Winston Blackmore, the unapologetic leader of a polygamous community in southeastern British Columbia who has admitted to having multiple wives, is suing the provincial government for violating his rights when he was charged last year.

Blackmore and James Oler, both leaders of separate factions in Bountiful, B.C., were arrested in January 2009 and each charged with practising polygamy, two decades after police first starting looking into the community near the United States border.

The charges were thrown out last fall after the men's lawyers successfully argued in court that the decision of a previous special prosecutor not to lay charges was final.

"The (attorney general) acted in a manner that was high handed, arbitrary, reckless, abusive, improper and inconsistent with the honour of the Crown and the administration of justice," says a statement of claim filed in B.C. Supreme Court on Tuesday.

Before the pair were arrested, two separate legal experts, including a special prosecutor, recommended against charges, instead recommending authorities first ask the court to determine whether such a case could withstand a challenge under the Charter of Rights and Freedoms.

In 2008, then-attorney general Wally Oppal appointed another special prosecutor, Terry Robertson, who ultimately decided to charge the men.

"The (attorney general) intended to create an illusion that the decision to prosecute was that of the special prosecutor," says the statement of claim.

"In fact, the (attorney general) only accepted Mr. Robertson's decision because it reflected the result he personally sought."

The lawsuit, which contains allegations that haven't been tested in court, says Blackmore has suffered mental distress, anxiety and public embarrassment, and it asks for unspecified damages and legal costs.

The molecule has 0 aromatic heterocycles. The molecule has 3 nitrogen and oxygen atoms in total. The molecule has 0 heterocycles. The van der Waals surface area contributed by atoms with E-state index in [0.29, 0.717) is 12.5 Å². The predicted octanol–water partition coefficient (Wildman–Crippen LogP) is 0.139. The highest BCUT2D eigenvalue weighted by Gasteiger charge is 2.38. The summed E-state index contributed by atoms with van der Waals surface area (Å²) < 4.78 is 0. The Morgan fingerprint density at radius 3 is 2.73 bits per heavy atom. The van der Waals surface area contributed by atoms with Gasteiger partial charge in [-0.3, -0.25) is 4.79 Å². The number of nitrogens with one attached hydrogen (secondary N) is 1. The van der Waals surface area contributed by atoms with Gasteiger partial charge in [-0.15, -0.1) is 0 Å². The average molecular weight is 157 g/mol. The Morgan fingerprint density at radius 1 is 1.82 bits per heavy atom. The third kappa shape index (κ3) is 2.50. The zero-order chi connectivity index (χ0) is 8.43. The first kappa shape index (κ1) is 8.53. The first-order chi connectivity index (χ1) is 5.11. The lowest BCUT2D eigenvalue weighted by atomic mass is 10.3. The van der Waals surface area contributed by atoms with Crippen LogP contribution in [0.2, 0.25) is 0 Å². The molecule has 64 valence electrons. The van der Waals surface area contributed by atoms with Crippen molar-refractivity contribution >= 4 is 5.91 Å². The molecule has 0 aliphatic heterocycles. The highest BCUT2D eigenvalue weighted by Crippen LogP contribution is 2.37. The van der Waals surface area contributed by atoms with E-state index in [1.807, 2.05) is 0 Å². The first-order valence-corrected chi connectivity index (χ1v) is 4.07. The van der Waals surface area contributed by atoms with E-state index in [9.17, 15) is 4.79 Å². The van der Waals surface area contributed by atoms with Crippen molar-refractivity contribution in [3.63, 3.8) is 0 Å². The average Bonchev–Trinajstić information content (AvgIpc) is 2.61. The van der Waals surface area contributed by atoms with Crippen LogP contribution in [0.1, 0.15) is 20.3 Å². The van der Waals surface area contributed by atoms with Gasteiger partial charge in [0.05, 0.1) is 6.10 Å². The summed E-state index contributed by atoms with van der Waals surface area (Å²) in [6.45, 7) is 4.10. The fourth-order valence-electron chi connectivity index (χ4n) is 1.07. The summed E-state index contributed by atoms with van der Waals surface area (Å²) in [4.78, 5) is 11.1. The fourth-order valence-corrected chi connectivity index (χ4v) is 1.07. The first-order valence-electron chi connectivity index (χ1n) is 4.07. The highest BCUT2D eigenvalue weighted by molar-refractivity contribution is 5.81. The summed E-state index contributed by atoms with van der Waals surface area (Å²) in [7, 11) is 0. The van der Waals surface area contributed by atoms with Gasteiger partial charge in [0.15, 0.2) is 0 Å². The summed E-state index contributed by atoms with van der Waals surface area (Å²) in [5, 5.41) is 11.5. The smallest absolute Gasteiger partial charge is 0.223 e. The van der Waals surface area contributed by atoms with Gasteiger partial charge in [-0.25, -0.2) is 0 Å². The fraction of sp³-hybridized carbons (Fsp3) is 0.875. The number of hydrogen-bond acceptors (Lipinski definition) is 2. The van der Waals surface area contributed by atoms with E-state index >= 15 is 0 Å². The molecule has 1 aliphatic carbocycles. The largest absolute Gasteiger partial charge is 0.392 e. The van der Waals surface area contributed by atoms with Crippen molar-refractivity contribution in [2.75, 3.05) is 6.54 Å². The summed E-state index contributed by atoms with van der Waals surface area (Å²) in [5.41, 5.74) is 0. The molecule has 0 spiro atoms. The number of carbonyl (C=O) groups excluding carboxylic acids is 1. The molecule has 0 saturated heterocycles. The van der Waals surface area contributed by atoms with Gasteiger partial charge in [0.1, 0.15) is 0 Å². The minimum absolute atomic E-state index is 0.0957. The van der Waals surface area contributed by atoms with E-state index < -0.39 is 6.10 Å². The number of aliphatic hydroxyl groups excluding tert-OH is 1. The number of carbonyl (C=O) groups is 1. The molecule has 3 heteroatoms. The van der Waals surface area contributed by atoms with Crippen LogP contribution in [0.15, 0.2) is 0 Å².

Shawn Robins, spokesman for current Attorney General Mike de Jong, said the ministry was reviewing the statement of claim.

"We're aware he's filed, we will receive a copy of the filing, we will review it and we will respond accordingly," Robins said in an interview Wednesday.

Last October, de Jong announced the government would ask the B.C. Supreme Court for an opinion on whether the federal law barring multiple marriage violates the religious protections under the charter.

Oppal, who left politics last year after he was narrowly defeated in a provincial election, declined to comment.

Blackmore did not respond to an email seeking comment, and he hadn't mentioned the lawsuit on his blog, where he regularly answers questions he says are from readers and offers advice.

Last week, he posted an entry marking the one-year anniversary of his arrest.

"It was a long day -- a long week, a long month, a long year," says the posting, which is dated last Thursday.

"To top it all off, the government thinks that I should pay for it all while Wally gets a pension!"

Blackmore and Oler are leaders of two separate factions of the Fundamentalist Church of Jesus Christ of Latter Day Saints, a breakaway sect of the mainstream Mormon Church, which renounced polygamy more than a century ago.

Blackmore is reported to have more than 100 children.

The RCMP first investigated the community in 1990, and there have been subsequent investigations into allegations including polygamy, sexual abuse, and trafficking young girls to sister polygamous communities in the U.S. to be married.

But prosecutors repeatedly shied away from laying charges.

The RCMP opened a new investigation in 2005, and the force recommended charges against Blackmore and Oler in 2007.

Oppal then appointed the first special prosecutor, Richard Peck, to review the recommendation. He recommended asking the court to review the polygamy law.

Oppal then asked another lawyer, Len Doust, to review that decision. Doust agreed with Peck.

It wasn't until after Oppal appointed Robertson that the men were arrested and charged.